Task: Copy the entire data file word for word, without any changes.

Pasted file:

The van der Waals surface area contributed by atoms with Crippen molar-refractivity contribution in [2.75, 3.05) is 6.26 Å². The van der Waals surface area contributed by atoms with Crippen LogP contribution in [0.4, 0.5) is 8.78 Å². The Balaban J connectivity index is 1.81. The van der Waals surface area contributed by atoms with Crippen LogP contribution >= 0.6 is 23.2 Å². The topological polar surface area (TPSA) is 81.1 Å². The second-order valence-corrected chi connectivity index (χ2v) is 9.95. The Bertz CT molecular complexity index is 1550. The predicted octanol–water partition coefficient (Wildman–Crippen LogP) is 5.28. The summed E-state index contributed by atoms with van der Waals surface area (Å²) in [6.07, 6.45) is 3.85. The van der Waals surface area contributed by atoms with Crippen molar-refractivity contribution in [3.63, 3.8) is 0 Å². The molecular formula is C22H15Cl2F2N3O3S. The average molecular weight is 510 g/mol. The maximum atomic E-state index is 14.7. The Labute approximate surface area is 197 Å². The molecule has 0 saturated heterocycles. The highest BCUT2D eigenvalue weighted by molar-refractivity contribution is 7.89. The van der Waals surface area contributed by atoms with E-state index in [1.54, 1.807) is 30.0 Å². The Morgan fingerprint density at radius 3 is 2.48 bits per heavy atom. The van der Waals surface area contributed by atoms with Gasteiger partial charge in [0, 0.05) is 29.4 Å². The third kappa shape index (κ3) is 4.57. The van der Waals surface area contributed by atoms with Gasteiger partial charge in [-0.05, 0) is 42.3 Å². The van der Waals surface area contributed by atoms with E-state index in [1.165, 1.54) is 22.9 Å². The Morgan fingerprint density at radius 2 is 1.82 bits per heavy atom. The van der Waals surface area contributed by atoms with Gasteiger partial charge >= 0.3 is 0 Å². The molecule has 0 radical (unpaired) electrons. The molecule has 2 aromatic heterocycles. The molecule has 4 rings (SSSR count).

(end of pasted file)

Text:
The van der Waals surface area contributed by atoms with Crippen molar-refractivity contribution in [2.75, 3.05) is 6.26 Å². The van der Waals surface area contributed by atoms with Crippen LogP contribution in [0.4, 0.5) is 8.78 Å². The Balaban J connectivity index is 1.81. The van der Waals surface area contributed by atoms with Crippen LogP contribution >= 0.6 is 23.2 Å². The topological polar surface area (TPSA) is 81.1 Å². The second-order valence-corrected chi connectivity index (χ2v) is 9.95. The Bertz CT molecular complexity index is 1550. The predicted octanol–water partition coefficient (Wildman–Crippen LogP) is 5.28. The summed E-state index contributed by atoms with van der Waals surface area (Å²) in [6.07, 6.45) is 3.85. The van der Waals surface area contributed by atoms with Crippen molar-refractivity contribution in [3.63, 3.8) is 0 Å². The molecular formula is C22H15Cl2F2N3O3S. The average molecular weight is 510 g/mol. The maximum atomic E-state index is 14.7. The Labute approximate surface area is 197 Å². The molecule has 0 saturated heterocycles. The highest BCUT2D eigenvalue weighted by molar-refractivity contribution is 7.89. The van der Waals surface area contributed by atoms with E-state index in [1.54, 1.807) is 30.0 Å². The Morgan fingerprint density at radius 3 is 2.48 bits per heavy atom. The van der Waals surface area contributed by atoms with Gasteiger partial charge in [0, 0.05) is 29.4 Å². The third kappa shape index (κ3) is 4.57. The van der Waals surface area contributed by atoms with Gasteiger partial charge in [-0.05, 0) is 42.3 Å². The van der Waals surface area contributed by atoms with E-state index in [1.165, 1.54) is 22.9 Å². The Morgan fingerprint density at radius 2 is 1.82 bits per heavy atom. The van der Waals surface area contributed by atoms with Gasteiger partial charge >= 0.3 is 0 Å². The molecule has 0 radical (unpaired) electrons. The molecule has 2 aromatic heterocycles. The molecule has 4 rings (SSSR count).